Visitor Question

Restrictions for job duties and having to change shift?

Submitted By: Carrie (Waukesha, WI)

I recently injured my wrist at work. I am a “utility”, therefore my position has many different responsibilities, or different jobs that I have to be able to do. I have been trained in five of the required seven jobs as a utility. One of the jobs is as a press operator, where the injury occurred in the first place.

At first, I had a restriction that I have to wear a brace on my wrist while I am at work, and my Dr. restricted me from doing any repetitive motions. I am anxious to get back to work doing all of my required jobs, however, at this time I do not feel comfortable going back to the part of the job where I was originally hurt.

I have a 3rd shift position. I stayed on 3rd the week of my injury, and the following week I was still on 3rd, but I was in a different department.

For the next 3 weeks I was put on “one handed can sorting”, on 1st shift. That was next to my name on the schedule where everyone could see it.

There have been quite a few of my co-workers who have been injured and had to can sort, however, it was never put next to their name. After I spoke to the head of my union, it was no longer next to my name.

I still remain on 1st shift. I went back to my doctor for a follow-up and that was when my restrictions changed to wearing a brace at work, and not to operate the press. I gave the restriction note to the Assistant superintendent, and asked if I could go back to 3rd and do any of the other department jobs that I was trained in.

He told me that he would have to talk to the plant manager, but didn’t see a problem with me staying out of the press department.

Well, he was wrong and they will not let me go back on my shift.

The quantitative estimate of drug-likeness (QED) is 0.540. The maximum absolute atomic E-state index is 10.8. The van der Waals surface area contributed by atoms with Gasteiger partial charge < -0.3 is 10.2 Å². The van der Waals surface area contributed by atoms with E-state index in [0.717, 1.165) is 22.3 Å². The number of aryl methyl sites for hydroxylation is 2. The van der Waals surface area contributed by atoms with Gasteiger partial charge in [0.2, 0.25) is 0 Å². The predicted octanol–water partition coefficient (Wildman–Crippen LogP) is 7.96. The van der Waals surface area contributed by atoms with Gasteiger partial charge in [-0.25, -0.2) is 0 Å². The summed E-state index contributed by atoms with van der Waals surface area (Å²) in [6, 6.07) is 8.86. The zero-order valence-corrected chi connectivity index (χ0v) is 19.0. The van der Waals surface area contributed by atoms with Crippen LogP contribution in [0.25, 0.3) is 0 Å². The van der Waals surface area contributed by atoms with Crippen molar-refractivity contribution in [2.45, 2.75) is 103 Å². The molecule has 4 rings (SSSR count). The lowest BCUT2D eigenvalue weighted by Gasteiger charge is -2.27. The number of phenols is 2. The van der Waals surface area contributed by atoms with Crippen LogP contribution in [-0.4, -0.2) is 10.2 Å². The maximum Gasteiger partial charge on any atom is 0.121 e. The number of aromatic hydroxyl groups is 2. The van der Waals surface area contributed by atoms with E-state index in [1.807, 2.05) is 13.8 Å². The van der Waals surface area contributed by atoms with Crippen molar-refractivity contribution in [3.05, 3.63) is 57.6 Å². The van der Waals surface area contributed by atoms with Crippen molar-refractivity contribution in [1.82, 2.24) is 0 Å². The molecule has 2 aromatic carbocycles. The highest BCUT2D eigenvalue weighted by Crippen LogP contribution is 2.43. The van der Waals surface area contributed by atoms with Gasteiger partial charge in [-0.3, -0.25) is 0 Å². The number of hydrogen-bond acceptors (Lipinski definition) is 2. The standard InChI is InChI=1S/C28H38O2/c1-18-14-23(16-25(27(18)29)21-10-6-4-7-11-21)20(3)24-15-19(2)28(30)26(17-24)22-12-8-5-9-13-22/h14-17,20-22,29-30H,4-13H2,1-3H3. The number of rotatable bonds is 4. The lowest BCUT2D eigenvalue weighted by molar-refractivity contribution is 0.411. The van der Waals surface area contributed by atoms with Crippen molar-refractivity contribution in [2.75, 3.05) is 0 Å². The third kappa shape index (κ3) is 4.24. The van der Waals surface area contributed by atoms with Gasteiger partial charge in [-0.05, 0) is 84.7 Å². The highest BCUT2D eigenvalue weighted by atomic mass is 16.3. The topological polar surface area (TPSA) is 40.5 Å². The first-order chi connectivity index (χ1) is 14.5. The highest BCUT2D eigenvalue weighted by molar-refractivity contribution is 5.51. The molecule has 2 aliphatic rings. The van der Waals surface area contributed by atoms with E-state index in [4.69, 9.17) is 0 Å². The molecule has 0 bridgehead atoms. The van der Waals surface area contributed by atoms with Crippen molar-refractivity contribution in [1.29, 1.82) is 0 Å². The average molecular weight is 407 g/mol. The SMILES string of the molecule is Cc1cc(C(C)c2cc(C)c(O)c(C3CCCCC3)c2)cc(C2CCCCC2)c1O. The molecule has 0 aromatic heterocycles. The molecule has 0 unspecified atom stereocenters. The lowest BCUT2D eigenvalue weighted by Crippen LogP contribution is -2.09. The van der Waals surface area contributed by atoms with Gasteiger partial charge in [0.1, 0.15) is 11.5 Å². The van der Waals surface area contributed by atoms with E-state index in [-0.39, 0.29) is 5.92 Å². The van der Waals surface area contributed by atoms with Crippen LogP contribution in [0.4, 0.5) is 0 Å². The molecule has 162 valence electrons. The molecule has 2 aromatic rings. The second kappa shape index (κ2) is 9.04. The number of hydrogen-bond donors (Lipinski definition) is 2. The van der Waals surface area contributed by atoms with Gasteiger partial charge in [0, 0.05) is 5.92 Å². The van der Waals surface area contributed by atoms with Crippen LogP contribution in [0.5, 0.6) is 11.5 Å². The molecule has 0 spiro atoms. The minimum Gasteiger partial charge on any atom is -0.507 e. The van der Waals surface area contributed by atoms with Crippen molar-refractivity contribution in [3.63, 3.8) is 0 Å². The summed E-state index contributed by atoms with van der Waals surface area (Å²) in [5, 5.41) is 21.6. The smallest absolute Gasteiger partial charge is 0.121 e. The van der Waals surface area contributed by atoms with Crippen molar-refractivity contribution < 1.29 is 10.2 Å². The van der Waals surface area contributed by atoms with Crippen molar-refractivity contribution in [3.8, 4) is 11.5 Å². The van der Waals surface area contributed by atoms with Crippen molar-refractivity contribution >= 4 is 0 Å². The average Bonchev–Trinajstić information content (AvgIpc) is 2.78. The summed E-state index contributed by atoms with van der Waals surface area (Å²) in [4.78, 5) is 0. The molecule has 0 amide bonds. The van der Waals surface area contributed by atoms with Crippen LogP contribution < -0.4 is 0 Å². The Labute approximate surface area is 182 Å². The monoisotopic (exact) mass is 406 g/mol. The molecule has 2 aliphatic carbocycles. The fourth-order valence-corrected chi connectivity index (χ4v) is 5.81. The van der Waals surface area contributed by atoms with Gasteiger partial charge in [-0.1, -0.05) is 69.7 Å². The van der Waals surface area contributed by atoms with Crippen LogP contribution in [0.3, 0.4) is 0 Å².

They said it was a corporate policy.

I asked to see the proof of that and was essentially denied.

I am working full time, and going to college, and I have a class that I scheduled according to my 3rd shift position. They will not let me go back to my shift.

Anything that I try to come up with to change their mind has been unsuccessful. I have even tried to compromise and use half day vacation days on Mondays so I do not incur points, that could ultimately lead to me getting written up for my attendance.

I have never had an issue with attendance nor have I ever been written up for any reason.

Does my employer have the right to not show me the corporate policy? Do they have the right to not let me have my bid shift? I even argued that there are video cameras, and they had the option to monitor me that way.

The plant manager told me to just leave early those days and just accumulate points. I was very upset and he said there was nothing he could do. Do I have any options? Thanks.

Disclaimer: Our response is not formal legal advice and does not create an attorney-client relationship. It is generic legal information based on the very limited information provided. Do not rely upon the information in our response, or anywhere else on this site, when deciding the proper course of a legal matter. Always get a personalized case review from a local attorney.


Dear Carrie,

Thoroughly review your company’s employee manual. If you don’t have access to one, find a co-worker or supervisor who does.

The company is bound by the stipulations, rules, and regulations they have written into the employee manual. If an employee manual does not exist, or was never issued by the company, then you may still have rights under the company’s policy outlines you referred to.

It is difficult to understand why your company won’t allow you access to the information contained in the corporate policy. Try going online to find the policy.

Unfortunately, absent your company’s written stipulations, rules, regulations, and even appellate practices, you don’t have a viable claim.

The only way your company would be forced to turn over their written policy, is if that policy was subpoenaed after a lawsuit had been filed. It is unlikely you will file a lawsuit on your own, and just as unlikely you will find an attorney who will agree to represent you on a contingency fee basis.

A contingency fee basis means an attorney isn’t paid until, and unless he or she succeeds in the case. When they do, the attorney is usually entitled to about one third of the settlement amount or court award after trial.

From the facts you present, the only way you will find an attorney to accept your case is on an hourly fee basis. That could be very costly, especially for a college student who is working and going to school at the same time.

Learn more here: Returning to Work After Injury

The above is general information. Laws change frequently, and across jurisdictions. You should get a personalized case evaluation from a licensed attorney.

Find a local attorney to give you a free case review here, or call 888-972-0892.

We wish you the best with your claim,


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